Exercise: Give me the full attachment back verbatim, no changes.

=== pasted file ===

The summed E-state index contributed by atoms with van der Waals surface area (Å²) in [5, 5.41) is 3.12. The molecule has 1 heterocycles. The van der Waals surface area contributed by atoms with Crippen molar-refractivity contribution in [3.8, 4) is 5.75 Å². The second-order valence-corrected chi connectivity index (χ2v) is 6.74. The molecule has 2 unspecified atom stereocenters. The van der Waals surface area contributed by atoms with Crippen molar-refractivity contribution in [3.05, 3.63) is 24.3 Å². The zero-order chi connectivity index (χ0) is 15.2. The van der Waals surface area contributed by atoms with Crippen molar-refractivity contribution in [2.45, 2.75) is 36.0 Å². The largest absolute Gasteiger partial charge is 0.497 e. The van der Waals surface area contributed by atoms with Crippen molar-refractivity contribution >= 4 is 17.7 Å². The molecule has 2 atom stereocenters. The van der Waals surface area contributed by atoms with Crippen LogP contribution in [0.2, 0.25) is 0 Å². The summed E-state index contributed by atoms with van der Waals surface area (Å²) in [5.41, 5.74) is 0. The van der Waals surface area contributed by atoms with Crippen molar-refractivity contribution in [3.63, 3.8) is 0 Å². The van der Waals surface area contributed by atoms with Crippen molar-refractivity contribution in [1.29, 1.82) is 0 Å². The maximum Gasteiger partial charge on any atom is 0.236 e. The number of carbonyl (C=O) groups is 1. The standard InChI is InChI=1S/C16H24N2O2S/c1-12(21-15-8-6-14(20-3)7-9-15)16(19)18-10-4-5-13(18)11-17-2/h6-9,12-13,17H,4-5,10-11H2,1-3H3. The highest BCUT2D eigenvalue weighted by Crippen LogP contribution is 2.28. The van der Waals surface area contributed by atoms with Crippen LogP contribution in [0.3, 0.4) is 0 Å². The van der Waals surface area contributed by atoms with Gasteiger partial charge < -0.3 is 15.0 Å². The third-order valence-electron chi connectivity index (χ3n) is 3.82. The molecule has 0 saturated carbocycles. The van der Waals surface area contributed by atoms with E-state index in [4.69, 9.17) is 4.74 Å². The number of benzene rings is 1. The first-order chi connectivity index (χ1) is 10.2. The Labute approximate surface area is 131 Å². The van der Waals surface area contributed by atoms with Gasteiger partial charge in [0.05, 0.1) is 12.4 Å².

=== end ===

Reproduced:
The summed E-state index contributed by atoms with van der Waals surface area (Å²) in [5, 5.41) is 3.12. The molecule has 1 heterocycles. The van der Waals surface area contributed by atoms with Crippen molar-refractivity contribution in [3.8, 4) is 5.75 Å². The second-order valence-corrected chi connectivity index (χ2v) is 6.74. The molecule has 2 unspecified atom stereocenters. The van der Waals surface area contributed by atoms with Crippen molar-refractivity contribution in [3.05, 3.63) is 24.3 Å². The zero-order chi connectivity index (χ0) is 15.2. The van der Waals surface area contributed by atoms with Crippen molar-refractivity contribution in [2.45, 2.75) is 36.0 Å². The largest absolute Gasteiger partial charge is 0.497 e. The van der Waals surface area contributed by atoms with Crippen molar-refractivity contribution >= 4 is 17.7 Å². The molecule has 2 atom stereocenters. The van der Waals surface area contributed by atoms with Crippen LogP contribution in [0.2, 0.25) is 0 Å². The summed E-state index contributed by atoms with van der Waals surface area (Å²) in [5.41, 5.74) is 0. The van der Waals surface area contributed by atoms with Crippen molar-refractivity contribution in [3.63, 3.8) is 0 Å². The van der Waals surface area contributed by atoms with Crippen molar-refractivity contribution in [1.29, 1.82) is 0 Å². The maximum Gasteiger partial charge on any atom is 0.236 e. The number of carbonyl (C=O) groups is 1. The standard InChI is InChI=1S/C16H24N2O2S/c1-12(21-15-8-6-14(20-3)7-9-15)16(19)18-10-4-5-13(18)11-17-2/h6-9,12-13,17H,4-5,10-11H2,1-3H3. The highest BCUT2D eigenvalue weighted by Crippen LogP contribution is 2.28. The van der Waals surface area contributed by atoms with Crippen LogP contribution in [0.3, 0.4) is 0 Å². The van der Waals surface area contributed by atoms with Gasteiger partial charge < -0.3 is 15.0 Å². The third-order valence-electron chi connectivity index (χ3n) is 3.82. The molecule has 0 saturated carbocycles. The van der Waals surface area contributed by atoms with E-state index in [4.69, 9.17) is 4.74 Å². The number of benzene rings is 1. The first-order chi connectivity index (χ1) is 10.2. The Labute approximate surface area is 131 Å². The van der Waals surface area contributed by atoms with Gasteiger partial charge in [0.05, 0.1) is 12.4 Å².